Rolling Stone magazine's decision to run a cover photo of alleged Boston bomber Dzhokhar Tsarnaev prompted strong reaction from readers Wednesday. Those who objected said Rolling Stone portrayed the suspect in a sympathetic light, or — going further — said the photograph gave Tsarnaev celebrity status. First Amendment defenders supported Rolling Stone's right to provoke thoughtful discussion with the cover shot.
Rolling Stone has since published reporter Janet Reitman's piece on Tsarnaev, his family and his circle of friends. While the magazine cover drew criticism, the reporting has not. On Boston Public Radio Jim Braude and Margery Eagan looked at the details of Reitman's extensive article, and asked callers who'd read it to weigh in.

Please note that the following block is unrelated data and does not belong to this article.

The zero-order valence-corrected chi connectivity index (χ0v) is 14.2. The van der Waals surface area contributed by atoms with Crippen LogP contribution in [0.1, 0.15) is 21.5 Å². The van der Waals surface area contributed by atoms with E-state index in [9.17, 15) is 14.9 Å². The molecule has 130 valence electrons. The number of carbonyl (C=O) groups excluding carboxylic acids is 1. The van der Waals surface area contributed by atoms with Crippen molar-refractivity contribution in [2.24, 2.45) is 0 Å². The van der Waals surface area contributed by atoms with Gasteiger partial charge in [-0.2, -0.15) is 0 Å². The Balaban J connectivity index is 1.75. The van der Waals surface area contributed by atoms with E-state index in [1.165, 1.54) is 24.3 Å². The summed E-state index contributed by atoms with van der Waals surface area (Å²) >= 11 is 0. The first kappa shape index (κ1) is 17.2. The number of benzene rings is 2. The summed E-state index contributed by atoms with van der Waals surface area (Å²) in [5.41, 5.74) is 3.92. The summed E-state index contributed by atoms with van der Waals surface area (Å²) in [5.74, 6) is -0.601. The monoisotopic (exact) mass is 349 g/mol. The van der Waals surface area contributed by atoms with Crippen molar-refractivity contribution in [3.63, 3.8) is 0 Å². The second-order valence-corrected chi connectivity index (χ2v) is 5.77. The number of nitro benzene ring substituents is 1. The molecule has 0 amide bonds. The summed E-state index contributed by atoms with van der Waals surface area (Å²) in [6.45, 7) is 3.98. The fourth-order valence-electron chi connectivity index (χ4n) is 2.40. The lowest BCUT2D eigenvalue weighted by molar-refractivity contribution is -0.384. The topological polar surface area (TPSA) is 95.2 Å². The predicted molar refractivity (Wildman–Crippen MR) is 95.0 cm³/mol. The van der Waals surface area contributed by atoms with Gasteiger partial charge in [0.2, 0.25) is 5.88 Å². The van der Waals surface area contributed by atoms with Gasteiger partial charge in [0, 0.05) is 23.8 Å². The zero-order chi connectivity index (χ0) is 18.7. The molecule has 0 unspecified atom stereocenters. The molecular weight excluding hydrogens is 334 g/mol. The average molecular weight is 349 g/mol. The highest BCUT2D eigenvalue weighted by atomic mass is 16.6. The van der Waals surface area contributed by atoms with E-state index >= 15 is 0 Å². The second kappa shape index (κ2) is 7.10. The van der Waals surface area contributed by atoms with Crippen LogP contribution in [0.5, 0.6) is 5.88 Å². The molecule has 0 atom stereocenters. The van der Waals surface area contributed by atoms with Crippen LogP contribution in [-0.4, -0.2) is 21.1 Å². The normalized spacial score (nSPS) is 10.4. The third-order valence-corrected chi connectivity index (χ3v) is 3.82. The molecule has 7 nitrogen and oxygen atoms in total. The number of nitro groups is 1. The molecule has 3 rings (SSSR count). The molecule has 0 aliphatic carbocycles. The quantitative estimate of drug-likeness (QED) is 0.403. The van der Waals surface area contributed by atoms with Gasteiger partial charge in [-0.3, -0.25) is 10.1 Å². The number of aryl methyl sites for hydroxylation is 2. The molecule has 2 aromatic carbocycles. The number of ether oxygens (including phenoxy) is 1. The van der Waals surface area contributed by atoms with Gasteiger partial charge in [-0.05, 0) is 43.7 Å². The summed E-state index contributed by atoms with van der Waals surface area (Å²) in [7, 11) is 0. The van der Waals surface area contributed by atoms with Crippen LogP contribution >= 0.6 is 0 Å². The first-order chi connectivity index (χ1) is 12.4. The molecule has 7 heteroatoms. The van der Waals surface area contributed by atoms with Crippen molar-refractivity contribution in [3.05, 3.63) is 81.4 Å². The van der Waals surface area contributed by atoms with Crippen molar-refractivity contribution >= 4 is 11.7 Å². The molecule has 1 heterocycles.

What do you think — did substance trump sensationalism? Was the cover disrespectful, regardless of article content? What can we learn from this?
Also on BPR:
- Massachusetts Department of Public Health Commissioner Cheryl Bartlett.
- Chris Lydon, on stealthily-good summer reads.
- Adam Reilly on the death of Stephen Rakes, who was at one time on a witness list in the James "Whitey" Bulger trial.
- Kara Miller — host of Innovation Hub — talked about the unlikely way executives use favors and good cheer to get ahead.